Producing Worm Castings for Your Garden
First and foremost determine the size of the garden you
wish to work. This will determine the size and number of worm composting bin(s) you will need. The more bins you
use the more castings you will produce. Over a period of two to six months 1 -2 pounds of composting worms for use in flower
pots or a small garden area of 4 ft x 8 ft can be furnished with worm castings and compost using a converted plastic tub,
barrels cut in half lengthwise or one of many commercial worm bins for sale.
These bins should be set up with bedding of any combination of peat moss, soil, shredded organic kitchen scraps (no
meat or dairy products), paper, cardboard, essentially any biodegradable material can be composted using worms. The smaller
the bin, the more time you will have to spend monitoring and maintaining the bed, being especially aware of the food &
moisture levels as well as quantity of worms appropriate for the space provided. (If you crowd the worms they will not grow
and reproduce well.)
gardens will require much larger worm beds to be maintained. We recommend building 4X4 or 4x8 beds using inexpensive and easily
obtained materials such as landscaping timbers, cement blocks, metal siding, old bathtubs, wood pallets,old freezers or refrigerators;
essentially any material that can “contain” the worms. Ideally you want your bed to be at least 12” deep.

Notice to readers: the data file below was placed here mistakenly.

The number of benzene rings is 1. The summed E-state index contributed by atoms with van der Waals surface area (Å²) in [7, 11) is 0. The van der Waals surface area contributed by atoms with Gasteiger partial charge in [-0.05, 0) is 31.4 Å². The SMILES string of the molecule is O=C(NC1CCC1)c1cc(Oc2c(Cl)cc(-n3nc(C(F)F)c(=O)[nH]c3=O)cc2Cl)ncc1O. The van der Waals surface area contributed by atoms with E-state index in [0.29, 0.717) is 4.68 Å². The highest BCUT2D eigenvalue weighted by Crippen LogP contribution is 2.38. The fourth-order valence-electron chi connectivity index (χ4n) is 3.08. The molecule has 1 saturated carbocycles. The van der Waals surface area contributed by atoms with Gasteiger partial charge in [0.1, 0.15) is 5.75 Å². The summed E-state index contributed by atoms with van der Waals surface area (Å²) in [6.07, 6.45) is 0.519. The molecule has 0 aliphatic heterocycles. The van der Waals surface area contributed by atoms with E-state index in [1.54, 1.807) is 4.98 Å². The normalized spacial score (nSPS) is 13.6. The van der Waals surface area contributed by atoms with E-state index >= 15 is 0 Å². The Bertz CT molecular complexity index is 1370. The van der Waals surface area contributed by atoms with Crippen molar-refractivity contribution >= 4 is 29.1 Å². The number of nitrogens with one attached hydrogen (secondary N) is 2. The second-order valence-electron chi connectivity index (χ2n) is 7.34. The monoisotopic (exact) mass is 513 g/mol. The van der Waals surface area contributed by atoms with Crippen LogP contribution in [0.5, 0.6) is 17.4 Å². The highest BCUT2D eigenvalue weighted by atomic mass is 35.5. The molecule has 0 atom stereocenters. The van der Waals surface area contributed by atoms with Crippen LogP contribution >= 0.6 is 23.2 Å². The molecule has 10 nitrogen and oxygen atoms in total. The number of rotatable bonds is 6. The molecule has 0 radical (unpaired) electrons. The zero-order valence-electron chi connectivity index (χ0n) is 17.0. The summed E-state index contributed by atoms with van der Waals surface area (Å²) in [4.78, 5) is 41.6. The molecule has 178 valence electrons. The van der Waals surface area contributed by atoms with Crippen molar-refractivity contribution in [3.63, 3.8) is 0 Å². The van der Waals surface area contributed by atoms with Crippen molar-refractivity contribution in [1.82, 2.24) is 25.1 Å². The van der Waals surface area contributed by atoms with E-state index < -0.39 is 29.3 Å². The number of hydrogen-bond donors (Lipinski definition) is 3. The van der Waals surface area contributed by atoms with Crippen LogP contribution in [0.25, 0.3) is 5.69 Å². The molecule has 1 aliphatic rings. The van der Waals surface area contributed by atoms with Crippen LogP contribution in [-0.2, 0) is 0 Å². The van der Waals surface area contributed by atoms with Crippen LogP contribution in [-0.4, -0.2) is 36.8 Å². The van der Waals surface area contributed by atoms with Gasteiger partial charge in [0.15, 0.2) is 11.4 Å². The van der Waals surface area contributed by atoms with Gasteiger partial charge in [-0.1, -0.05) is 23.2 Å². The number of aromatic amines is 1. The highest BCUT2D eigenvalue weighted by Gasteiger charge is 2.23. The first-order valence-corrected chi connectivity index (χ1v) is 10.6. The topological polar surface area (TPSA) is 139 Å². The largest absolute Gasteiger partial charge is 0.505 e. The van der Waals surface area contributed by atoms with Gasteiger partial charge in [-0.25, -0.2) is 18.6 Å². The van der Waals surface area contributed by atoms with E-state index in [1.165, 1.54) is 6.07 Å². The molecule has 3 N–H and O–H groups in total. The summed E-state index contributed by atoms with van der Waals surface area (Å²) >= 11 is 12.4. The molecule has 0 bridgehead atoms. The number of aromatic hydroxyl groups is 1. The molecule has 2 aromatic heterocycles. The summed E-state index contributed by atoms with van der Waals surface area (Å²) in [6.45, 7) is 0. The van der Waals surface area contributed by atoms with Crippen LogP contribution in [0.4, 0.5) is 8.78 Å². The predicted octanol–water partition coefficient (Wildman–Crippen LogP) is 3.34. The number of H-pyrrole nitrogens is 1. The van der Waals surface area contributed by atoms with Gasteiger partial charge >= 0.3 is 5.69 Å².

If you have your beds on the ground you do not need to line the bottom. However, if your area is prone to nuisance critters
like moles or armadillos, you may wish to use a plastic or metal screen on the bottom of your beds.
The bed should be started with any materials readily available like composted yard waste (that has "cooled down"),
leaves, small branches, shredded paper and/or peat moss; halving with an access to animal manures – sheep, rabbit, cow,
horse is ideal. The moisture level should be 70 – 80%. This is especially important to monitor on outside beds. An easy
test is to pick up a handful and squeeze with the strength of a good firm handshake – ONE drop of water should come
We suggest you use at least 3-4 separate bins. You will have a “spare” to work
from should you be invaded with ants or have other problems with a bed. Four bins work well, allowing 1 each for: “new
waste” to allow it to break down; the second bin for it to break down 3-6 months introducing an additional 3-5#’s
worms and allow another few months to let the worms create the soil you want; the third bin then becomes the first bin with
new material and yard waste. As the worms work the compost you can transfer from one bin to another to start the process over
We are often asked “how
many worms do I need?”
The best answer is “When
do you want to begin using the composted soil ?”
· The more worms you start with the quicker the process will work.
will double or triple their population in 90-120 days if all the conditions are RIGHT.
· The bigger the garden area you have the bigger the worm beds need to be to support it.
· All worms will compost, but the larger the worms, the more they will
*************If your worms are crawling out
of your beds or dying off, there is something wrong with your beds. The most common errors are: over feeding (inviting ants
and/or flies), moisture levels too high or low, bed is over populated, temperatures are extreme hot or cold.
Should you have any questions we are always happy to help.